However, my point is essentially this: In countries such as France, Moslems enjoy the freedom to practise their religion without any persecution. They can gather in mosques, wear veils in the streets and freely express their views. So, I think it isn't too much to ask of them to accept that France is a country that's mostly secular, although tolerant, and all immigrants should respect French culture.

Yet France runs the risk of a possible terrorist attack precisely because it has opened its borders to Middle Eastern migrants and has issued a prohibition of religious expression in schools. Isn't it kind of ironic then that other countries such as Japan and China aren't being threatened by terrorists, simply because they didn't let so many migrants in in the first place? What has France really gained from its open border policy?

Recently you pointed out that the Jews created problems for themselves wherever they settle but my point is the Moslems do too. I scratch my head over the paradox of Moslems fleeing Islamic countries and then attempting to assert these same values in European countries. My personal belief is they shouldn't be allowed to to do this (or encouraged in the U.K. by banning the symbol of the Red Cross or exempting Middle Eastern women from security iris scans e.t.c.)

In many ways, I see the Jews and Moslems as being somewhat similar. I heard on the news yesterday that traditional Jewish youths set about attacking Jewish Christian areas. Seems like the whole Middle East is totally radicalized where religion is concerned.

I agree the U.S. should get out of Iraq as you said. I think that after 9/11 the U.S. should have pulled out of Iraq and washed its hands of the whole situation. The money they spent on bombing Baghdad could have been directed towards a tight immigration system, an anti-missile defence system and the creation of jobs within the U.S. economy.

To be honest, though, my suspicion has always been that history is repeating itself. The Romans experienced real problems in their attempt to reconcile pagan Roman values with Christianity. First of all they (the Romans) initiated a persecution of Christians that was far worse than Bush's own onslaught against Iraq. However, as you probably know, this State persecution of Christians simply caused the conflict to widen. By the 4th century A.D. the boot was firmly on the other foot with Christian radicals mounting crusades against secular values, banning philosophical debate or pagan literature e.t.c. The fall of secular Greco/Roman values, to my mind, was the cause behind the eventual onset of the Dark Ages and the beginning of religious crusades, stagnation, the closure of the Academy in Greece and destruction of scientific journals e.t.c.

With all that in mind, the appearance of George W Bush as leader of the free world and the fanaticism of Bin Laden and company is certainly food for thought, especially when you look back at history and the effect religion has always had on social development. Little wonder the French have been feeling uneasy with regard to the U.S. (the rise of a possible theocratic Christian State) and the influence of Islam in Europe (especially in the U.K. where freedom of expression is slowly being eroded and attempts are being made to pass laws that prohibit the criticism of Islam in this country).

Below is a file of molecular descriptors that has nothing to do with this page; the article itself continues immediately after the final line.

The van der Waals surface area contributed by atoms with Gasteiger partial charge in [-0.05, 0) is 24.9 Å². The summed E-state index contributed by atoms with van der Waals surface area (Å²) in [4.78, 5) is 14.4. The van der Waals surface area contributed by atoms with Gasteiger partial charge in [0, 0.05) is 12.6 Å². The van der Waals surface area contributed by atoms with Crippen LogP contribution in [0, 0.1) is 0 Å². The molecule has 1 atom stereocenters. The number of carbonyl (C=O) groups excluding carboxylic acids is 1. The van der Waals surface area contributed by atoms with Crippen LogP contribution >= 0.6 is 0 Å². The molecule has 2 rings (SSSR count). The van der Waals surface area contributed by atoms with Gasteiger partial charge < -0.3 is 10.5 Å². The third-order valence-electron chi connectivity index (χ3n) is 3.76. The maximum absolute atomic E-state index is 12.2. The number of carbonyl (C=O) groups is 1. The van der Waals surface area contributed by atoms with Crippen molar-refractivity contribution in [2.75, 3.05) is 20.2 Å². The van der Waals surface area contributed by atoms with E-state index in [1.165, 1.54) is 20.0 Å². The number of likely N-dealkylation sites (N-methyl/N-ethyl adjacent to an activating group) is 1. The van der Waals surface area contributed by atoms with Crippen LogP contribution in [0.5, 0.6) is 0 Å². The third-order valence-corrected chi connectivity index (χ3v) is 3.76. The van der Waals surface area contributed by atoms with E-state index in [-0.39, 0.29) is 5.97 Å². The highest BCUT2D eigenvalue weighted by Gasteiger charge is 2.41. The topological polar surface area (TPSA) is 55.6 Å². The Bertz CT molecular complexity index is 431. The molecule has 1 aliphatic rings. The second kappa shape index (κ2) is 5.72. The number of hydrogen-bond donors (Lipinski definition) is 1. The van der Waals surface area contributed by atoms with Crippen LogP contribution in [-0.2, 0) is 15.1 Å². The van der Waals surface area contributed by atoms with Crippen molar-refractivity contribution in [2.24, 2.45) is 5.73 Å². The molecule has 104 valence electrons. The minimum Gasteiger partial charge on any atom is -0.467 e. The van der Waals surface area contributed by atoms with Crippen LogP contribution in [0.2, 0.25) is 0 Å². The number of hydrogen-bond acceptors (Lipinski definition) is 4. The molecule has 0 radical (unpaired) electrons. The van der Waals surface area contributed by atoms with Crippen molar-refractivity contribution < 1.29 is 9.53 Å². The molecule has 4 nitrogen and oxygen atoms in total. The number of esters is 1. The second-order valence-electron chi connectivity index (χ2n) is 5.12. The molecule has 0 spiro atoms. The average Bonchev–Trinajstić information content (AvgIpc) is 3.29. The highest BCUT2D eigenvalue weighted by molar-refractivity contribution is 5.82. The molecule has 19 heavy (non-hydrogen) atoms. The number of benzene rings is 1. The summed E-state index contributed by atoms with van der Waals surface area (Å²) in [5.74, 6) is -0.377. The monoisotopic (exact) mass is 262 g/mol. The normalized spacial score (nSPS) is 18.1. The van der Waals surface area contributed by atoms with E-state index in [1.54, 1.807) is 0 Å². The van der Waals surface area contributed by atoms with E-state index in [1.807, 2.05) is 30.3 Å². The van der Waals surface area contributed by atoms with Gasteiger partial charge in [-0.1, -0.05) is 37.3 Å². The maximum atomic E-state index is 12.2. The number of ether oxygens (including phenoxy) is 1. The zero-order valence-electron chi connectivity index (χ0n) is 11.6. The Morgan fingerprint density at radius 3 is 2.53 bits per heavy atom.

limerickman said:
I see the Daily Mail carries news that Howard, who's real name is Michul Hecht, admitted that his Romainian Jewish father, may have been an illegal
immigrant to Britian !
That's an aside (I thought the DM was a Tory paper ?).

This is a complex issue - is Judaism a race or a religion, or both ?
The Labour party wanted to draft posters of pigs flying and the Tories complained that this was being racist against Howard.
Howard, on the other hand says that he wants to clamp down on immigration.

To be honest, I think they're both playing the racist card - and both sets want to appear to be tough on immigration.




I happen to agree with you.

i think if you live in a society - you ought to respect the tenets of that society, especially if you are not from that society.
The Muslims should tolerate free speech - however I think that the film your referred to earlier was extremely provocative.
I do not in any way condone the murder of that film maker - in fact I condemn utterly his murder.
But, in a free society, the film maker could have been less provocative in his portrayal of the subject in question.





I do not support the taking of life by Muslim terrorists or anyone else for that matter.
I think that Beslan, 9/11, Madrid were terrible acts.
I think that the invasion of Iraq was a terrible act too.
So no side comes to this issue with clean hands.

There may well be cultural tensions between some elements of extreme Muslims living in Europe and main stream Europe.
The bombing in Madrid, we were told was because Spain supported the illegal US invasion of Iraq.

This brings me to the concept of Ummah.
I haven't got the literal translation of Ummah - but I'll paraphrase.
Essentially, Ummah is the concept of Islamic territory : it holds that if an infidel occupies Islamic land, the infidel violates the concept of Ummah.
Outmoded as this concept may well be - it is invoked by BinLaden & Co.
Thus the invasion of Iraq - according to Al Qaeda - violates the concept of Ummah.